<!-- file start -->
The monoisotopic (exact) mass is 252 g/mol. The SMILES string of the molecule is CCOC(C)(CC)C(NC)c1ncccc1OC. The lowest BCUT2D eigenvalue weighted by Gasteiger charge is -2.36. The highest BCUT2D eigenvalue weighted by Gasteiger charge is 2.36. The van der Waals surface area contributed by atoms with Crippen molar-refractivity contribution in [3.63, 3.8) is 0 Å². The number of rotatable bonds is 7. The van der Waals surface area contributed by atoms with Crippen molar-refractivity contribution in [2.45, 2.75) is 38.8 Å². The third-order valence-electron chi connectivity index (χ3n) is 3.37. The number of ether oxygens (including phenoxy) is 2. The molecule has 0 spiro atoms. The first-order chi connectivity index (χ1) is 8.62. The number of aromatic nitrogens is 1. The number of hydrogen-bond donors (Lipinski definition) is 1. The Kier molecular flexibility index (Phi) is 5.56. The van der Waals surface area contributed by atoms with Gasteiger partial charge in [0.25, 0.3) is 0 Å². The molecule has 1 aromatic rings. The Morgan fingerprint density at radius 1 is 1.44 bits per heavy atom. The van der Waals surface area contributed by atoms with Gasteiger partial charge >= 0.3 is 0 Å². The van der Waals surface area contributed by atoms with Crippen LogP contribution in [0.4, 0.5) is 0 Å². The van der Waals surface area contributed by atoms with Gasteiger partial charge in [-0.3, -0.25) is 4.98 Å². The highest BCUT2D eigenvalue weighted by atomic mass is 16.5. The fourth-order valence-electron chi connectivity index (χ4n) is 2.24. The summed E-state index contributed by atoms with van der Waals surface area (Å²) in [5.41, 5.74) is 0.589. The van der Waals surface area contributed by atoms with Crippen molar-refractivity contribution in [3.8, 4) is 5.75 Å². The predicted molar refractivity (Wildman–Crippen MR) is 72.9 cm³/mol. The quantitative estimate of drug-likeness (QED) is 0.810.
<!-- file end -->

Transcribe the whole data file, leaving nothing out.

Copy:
The monoisotopic (exact) mass is 252 g/mol. The SMILES string of the molecule is CCOC(C)(CC)C(NC)c1ncccc1OC. The lowest BCUT2D eigenvalue weighted by Gasteiger charge is -2.36. The highest BCUT2D eigenvalue weighted by Gasteiger charge is 2.36. The van der Waals surface area contributed by atoms with Crippen molar-refractivity contribution in [3.63, 3.8) is 0 Å². The number of rotatable bonds is 7. The van der Waals surface area contributed by atoms with Crippen molar-refractivity contribution in [2.45, 2.75) is 38.8 Å². The third-order valence-electron chi connectivity index (χ3n) is 3.37. The number of ether oxygens (including phenoxy) is 2. The molecule has 0 spiro atoms. The first-order chi connectivity index (χ1) is 8.62. The number of aromatic nitrogens is 1. The number of hydrogen-bond donors (Lipinski definition) is 1. The Kier molecular flexibility index (Phi) is 5.56. The van der Waals surface area contributed by atoms with Gasteiger partial charge in [0.25, 0.3) is 0 Å². The molecule has 1 aromatic rings. The Morgan fingerprint density at radius 1 is 1.44 bits per heavy atom. The van der Waals surface area contributed by atoms with Gasteiger partial charge >= 0.3 is 0 Å². The van der Waals surface area contributed by atoms with Crippen LogP contribution in [0.4, 0.5) is 0 Å². The van der Waals surface area contributed by atoms with Gasteiger partial charge in [-0.3, -0.25) is 4.98 Å². The highest BCUT2D eigenvalue weighted by atomic mass is 16.5. The fourth-order valence-electron chi connectivity index (χ4n) is 2.24. The summed E-state index contributed by atoms with van der Waals surface area (Å²) in [5.41, 5.74) is 0.589. The van der Waals surface area contributed by atoms with Crippen molar-refractivity contribution in [3.8, 4) is 5.75 Å². The predicted molar refractivity (Wildman–Crippen MR) is 72.9 cm³/mol. The quantitative estimate of drug-likeness (QED) is 0.810.